For discussion

  • Is it feasible to use a classification scheme to predict what sort of fossil groups are yet to be found, i.e. to describe a missing link or predict a gap?

Fossils and Natural Classification

In a “natural scheme” all facets of an animal’s existence are taken into account—internal and external structure, behavior, etc.—before it is classified. While this is feasible for living animals, most fossils can only provide us with a fraction of the information required for natural classification. This leads to significant restrictions or limitations on the degree of accuracy we can ever hope to achieve for many fossil classifications. Since we cannot hope to achieve a truly “natural scheme” for fossils, we are limited to an “artificial” type of classification on those often few (and hopefully important) features that have been preserved for our examination. In recognition of this uncertainty, a new term, “paleospecies,” has been introduced to distinguish a fossil species classification from the natural or present day usage of species. Concerning the nature of paleospecies, Professor Cain from Manchester University states: “The paleospecies is an uncomfortable compromise” between recognition of a fossil’s theoretical relationships and the necessity of incorporation of fragmentary fossil evidence into as natural as possible a system.

Phylogenetics (Family Trees)

In any reconstruction of an animal’s history based on fossil evidence, a minimum of four steps are usually involved. These are:

  1. Find the fossil.
  2. Give the fossil a position in the geologic column and an estimated age.
  3. Reconstruct the fossil from its preserved parts.
  4. Classify the fossil in an attempt to indicate its relationship to other groups, fossil or living.

Note: Only step 1 above can ever claim to be free of interpretation.

For discussion

  1. Can you suggest times or fossil types when even step 1 is an interpretation?
  2. A group of different fossils is found in one strata. Did the fossils live together, die together or simply get buried together? How would you prove your answer?

To illustrate steps l-4 let us consider the “find” of a fossil fish by Dr Ritchie, Curator of fossils at the Australian Museum in Sydney:

Step 1, Discovery:

This fossil was discovered by a research group from Bureau of Mineral Resources near Alice Springs (Amadeus Basin, Northern Territory, Australia). The fossil was stored in the Adelaide museum—no significance was attached to it at that date or for several years thereafter. Dr Ritchie visited the museum 1976-77. His analysis suggested it was significant and led to public reports such as that which appeared in the Australian newspaper (Saturday, April 2, 1977) under the headlines “Earth’s oldest backbone unearthed.” Shown above is a sketch (side view) of the fossil as found [Ed. note: sketch is not available in on-line article].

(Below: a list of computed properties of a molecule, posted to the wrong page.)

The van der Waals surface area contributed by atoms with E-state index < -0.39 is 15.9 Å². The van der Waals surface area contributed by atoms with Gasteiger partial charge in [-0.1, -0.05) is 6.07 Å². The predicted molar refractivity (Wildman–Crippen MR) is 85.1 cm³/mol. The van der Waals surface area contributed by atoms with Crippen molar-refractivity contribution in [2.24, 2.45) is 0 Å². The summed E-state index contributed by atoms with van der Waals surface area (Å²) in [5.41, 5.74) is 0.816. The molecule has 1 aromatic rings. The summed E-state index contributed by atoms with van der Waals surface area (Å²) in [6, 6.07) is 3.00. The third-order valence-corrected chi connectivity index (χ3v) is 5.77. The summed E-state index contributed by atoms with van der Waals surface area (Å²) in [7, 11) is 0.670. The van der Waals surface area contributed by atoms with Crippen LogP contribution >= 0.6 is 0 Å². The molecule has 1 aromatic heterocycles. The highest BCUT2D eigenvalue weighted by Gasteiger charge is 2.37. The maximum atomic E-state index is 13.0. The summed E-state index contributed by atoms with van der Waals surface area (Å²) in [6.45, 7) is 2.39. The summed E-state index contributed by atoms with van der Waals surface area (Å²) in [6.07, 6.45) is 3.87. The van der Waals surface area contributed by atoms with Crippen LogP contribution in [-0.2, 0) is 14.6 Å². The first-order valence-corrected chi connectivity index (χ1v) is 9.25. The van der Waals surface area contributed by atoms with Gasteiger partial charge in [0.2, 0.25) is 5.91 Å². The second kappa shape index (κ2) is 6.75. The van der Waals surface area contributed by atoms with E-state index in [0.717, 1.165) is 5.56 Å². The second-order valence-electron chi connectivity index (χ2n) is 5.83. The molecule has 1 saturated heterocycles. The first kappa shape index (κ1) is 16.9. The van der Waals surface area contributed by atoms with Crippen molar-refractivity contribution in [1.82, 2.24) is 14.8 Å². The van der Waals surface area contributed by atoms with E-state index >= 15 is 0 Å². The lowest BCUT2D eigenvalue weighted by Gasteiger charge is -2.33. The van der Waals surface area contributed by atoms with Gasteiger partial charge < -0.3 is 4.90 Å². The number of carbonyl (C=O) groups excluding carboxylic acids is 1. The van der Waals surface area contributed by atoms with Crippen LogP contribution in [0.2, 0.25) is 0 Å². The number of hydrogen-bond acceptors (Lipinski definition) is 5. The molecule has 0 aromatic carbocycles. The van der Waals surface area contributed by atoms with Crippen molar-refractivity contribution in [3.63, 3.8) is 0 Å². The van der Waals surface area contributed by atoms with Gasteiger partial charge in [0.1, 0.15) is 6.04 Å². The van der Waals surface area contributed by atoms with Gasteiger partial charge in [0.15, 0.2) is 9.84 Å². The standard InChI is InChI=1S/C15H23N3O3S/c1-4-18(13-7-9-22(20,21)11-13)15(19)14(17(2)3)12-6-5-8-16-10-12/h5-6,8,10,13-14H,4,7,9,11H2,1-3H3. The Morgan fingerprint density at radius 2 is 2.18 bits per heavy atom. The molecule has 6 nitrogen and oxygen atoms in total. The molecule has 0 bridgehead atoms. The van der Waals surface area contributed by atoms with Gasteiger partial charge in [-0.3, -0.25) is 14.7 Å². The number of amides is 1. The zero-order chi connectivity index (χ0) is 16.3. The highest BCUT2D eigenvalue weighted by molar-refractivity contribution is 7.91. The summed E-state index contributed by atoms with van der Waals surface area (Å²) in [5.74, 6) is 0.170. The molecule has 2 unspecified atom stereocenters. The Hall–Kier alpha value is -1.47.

Step 2, Fossil position and estimated age:

  1. The fossil was found in the lower Ordovician rocks of the Amadeus Basin.
  2. Uniformitarian geologists gave the estimated age of these rocks as 480 million years via correlation of strata and radioactive dating of samples from the area.

Step 3, Reconstruction:

Shown below is a reconstruction by Ritchie and associated workers [Editor’s note: picture not available in on-line article]. It is important to note the amount of interpretation required for a reconstruction depends upon the nature and amount of material fossilized. It can range from almost 0% interpretation in the case of mammoths preserved in ice, to near 100% for poorly preserved materials.

Step 4, Classify the fossil and indicate its relationship to other fishes:

Classification Data:

  1. The animal showed evidence of vertebrae (back bones) and was placed in the Phylum Chordata, Sub Phylum Vertebrata.
  2. No trace of jaws were found and the anterior structures of the animal show distinct similarities to other known jawless fishes—Class Agnatha (no jaws).
  3. The anterior end of the specimen possessed a shield-like covering and was therefore placed in the Sub Order Arandaspis (aspis shield).
  4. Indications of body outline suggests a length of 1 Scm, but no further conclusions could be reached on the basis of such scanty evidence.

Relationships: General

Dr Ritchie’s interpretation: “It is very significant because we all come from something like this—man, fish, birds, etc. The age of the fossil is a key to a major period of evolution—the point when back boned animals evolved.”

The comment by Dr Ritchie is, of course, a very general statement and an obviously evolutionary one. In the next article we will take a very broad look at a total arrangement of fish fossils and see what conclusions are possible, and what weaknesses or strengths any such conclusions might have.